Wildcats Receiver Wants To Go For The Downs

Posted: October 28, 1987

At least one Villanova receiver wants quarterback Kirk Schulz to go more often for football's version of the downs.

Fittingly, his name is Greg Downs. And however far Schulz cares to fling the football, this fellow seems to feel that his 4.58 40-yard speed will get him there to catch it.

"Kirk's a great quarterback," Downs was saying yesterday, before Villanova (5-1) practiced in anticipation of Saturday's 1 p.m. game at Connecticut (3-4). "He's smart. He knows the game well. He calls great audibles. He throws the ball so you don't get caught in places you don't want to be. He throws it so you can choke down as you're making the catch, so you don't get yourself killed.

"The only thing is, he doesn't throw deep enough. That's his only weakness.

"I consider myself to be pretty fast. I like to run deep patterns. Sometimes he doesn't seem to have the confidence that his arm is strong enough to throw the ball way downfield."

Oh, well. Barring a drastic change in the methodology of Schulz and coach Andy Talley, Downs will have to continue catching short- and medium-range passes and taking them way downfield.

Split end Bob Brady, a redshirt sophomore, qualifies as the Wildcats' pass- catching whiz, considering that he already boasts 28 receptions for 488 yards and eight touchdowns this season. But Downs, a 5-8, 160-pound ''regular" sophomore, had seven catches for 67 yards and a TD in last Saturday's 41-28 loss at Northeastern, and now ranks second on the squad in receiving yardage (201).

In pure athletic skills, Downs might rank first among the Wildcats. He played quarterback, running back and wide receiver at Archbishop Carroll High in Washington D.C., and before he's finished at Villanova, the fans could see him at halfback, cornerback and point guard.

Point guard?

"Rollie Massimino saw him playing basketball and asked him to try out for the team," Talley said.

"I didn't play at Carroll because I didn't get along with the coach," Downs said. "There was too much favoritism. But I love basketball. I was always playing in boys club leagues. I've been thinking about taking 'Coach Mass' up on his offer. He told me to come talk to him after our season is over.

"The hard part would be, the basketball team opens its season (Nov. 27 in a tournament in Hawaii) about a week after our last football game. And I don't know how I'd feel about giving up my Christmas break."

Meanwhile, sticking Downs at halfback or cornerback is merely an idea bouncing around in Talley's head.

"As the flanker, Greg is always lined up on the wide side of the field and it's tougher to throw over there," Talley said. "We've tried to do some things to get him the football. We've run a reverse with him, and a reverse pass, and he ran an option play last Saturday for two points off a toss-sweep look.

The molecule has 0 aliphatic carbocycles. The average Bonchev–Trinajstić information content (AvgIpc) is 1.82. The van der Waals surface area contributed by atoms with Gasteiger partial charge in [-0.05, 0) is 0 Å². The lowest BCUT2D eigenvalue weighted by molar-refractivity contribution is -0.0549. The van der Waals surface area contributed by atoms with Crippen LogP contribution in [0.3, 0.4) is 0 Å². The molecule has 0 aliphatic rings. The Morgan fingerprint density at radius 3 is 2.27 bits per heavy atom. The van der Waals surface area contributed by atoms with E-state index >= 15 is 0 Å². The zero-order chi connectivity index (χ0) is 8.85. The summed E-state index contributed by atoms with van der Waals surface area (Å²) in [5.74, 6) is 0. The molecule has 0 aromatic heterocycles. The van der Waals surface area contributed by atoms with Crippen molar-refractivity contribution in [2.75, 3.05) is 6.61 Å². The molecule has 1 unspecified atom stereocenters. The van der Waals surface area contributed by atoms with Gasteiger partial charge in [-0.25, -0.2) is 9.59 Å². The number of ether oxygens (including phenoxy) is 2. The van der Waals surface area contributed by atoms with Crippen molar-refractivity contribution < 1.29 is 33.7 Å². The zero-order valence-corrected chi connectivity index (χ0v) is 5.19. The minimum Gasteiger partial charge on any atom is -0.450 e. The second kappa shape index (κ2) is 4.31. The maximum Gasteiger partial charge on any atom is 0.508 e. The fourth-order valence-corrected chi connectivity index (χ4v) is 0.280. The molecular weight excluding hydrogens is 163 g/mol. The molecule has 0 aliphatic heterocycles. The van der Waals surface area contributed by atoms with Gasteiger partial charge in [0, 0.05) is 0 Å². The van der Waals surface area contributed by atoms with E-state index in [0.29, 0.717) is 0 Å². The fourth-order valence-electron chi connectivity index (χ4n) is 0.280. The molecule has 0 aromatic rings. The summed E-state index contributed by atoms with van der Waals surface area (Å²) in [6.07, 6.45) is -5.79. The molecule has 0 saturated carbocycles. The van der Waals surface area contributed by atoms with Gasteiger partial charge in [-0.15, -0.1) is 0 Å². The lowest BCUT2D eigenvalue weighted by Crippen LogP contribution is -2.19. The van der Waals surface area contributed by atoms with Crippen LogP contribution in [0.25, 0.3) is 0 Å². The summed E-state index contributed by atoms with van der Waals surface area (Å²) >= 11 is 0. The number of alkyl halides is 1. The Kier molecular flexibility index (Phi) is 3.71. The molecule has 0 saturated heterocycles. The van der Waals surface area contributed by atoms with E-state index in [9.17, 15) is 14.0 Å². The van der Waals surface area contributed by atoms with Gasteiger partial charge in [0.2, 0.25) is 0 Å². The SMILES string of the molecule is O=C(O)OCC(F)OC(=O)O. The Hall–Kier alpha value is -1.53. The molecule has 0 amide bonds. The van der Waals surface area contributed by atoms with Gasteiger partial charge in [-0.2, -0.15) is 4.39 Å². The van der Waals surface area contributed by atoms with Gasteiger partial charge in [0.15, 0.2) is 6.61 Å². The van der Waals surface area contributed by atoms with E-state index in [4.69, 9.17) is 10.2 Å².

"He's a versatile kid with game-breaking capabilities. We are exploring doing other things with him, maybe even using the wishbone in goal-line situations and running him out of that. He could be a good running back. We've even thought about using him defensively as a nickel back. The more Scott Thompson (Downs's freshman backup, from West Catholic) comes along, the more inclined we might be to do that."

As a senior at Carroll, Downs played mostly wide receiver and a little bit of running back. He was a quarterback the year before, thanks largely to a publicity campaign, of sorts, mounted by his former youth coach, Henry Jackson.

"He gave Carroll's coach a bunch of newspaper clippings about how I'd been a really good quarterback," said Downs, who hails from the D.C. suburb of Forestville, Md. "The stories were only a few paragraphs long, but since we threw a lot, my name was usually in the headline.

"I began my junior year as the third-string QB. Then the first two guys got hurt and I had to start the opener. Later I switched between running back and receiver."

Wherever he played, Downs often spun defenders around like a top. In his final season, he managed a four-TD outing (all in the first half) against St. John's of D.C.

"Three were on passes and one was on a reverse," he said. "They all went to the same side of the field and I beat the same defensive back. Our coach was teasing me. He was saying, 'You know that guy back there? Y'all friends? Is he letting you do this?'

"That same guy is now playing for Catholic U. I was hoping to get him again this year, but they didn't throw to me much (no receptions)."

Although Downs visited Delaware and Boston University in addition to Villanova, and had planned to travel to Holy Cross, he decided to cut the recruiting process short and sign with the Wildcats. His major reason: The chance to play varsity as a freshman. At second-choice Delaware, he would have been forced to spend a season on a frosh-only team.

"I was pretty worried when I got here," Downs said. "I looked around, saw the size of some of these guys and said, 'Is this there I really want to be?' But things have gone pretty well.

"Bobby Brady is a great receiver and I don't mind that he gets a lot of passes. But I'd like to see kind of a Lynn Swann-John Stallworth setup, where we both do a lot of receiving. I don't think too many teams could stop us.

"Yeah, I think we're headed in that direction. It looks like they're trying to incorporate me more and more into the offense."

In time, maybe Villanova fans will even see passes thrown to Greg Downs for the downs.

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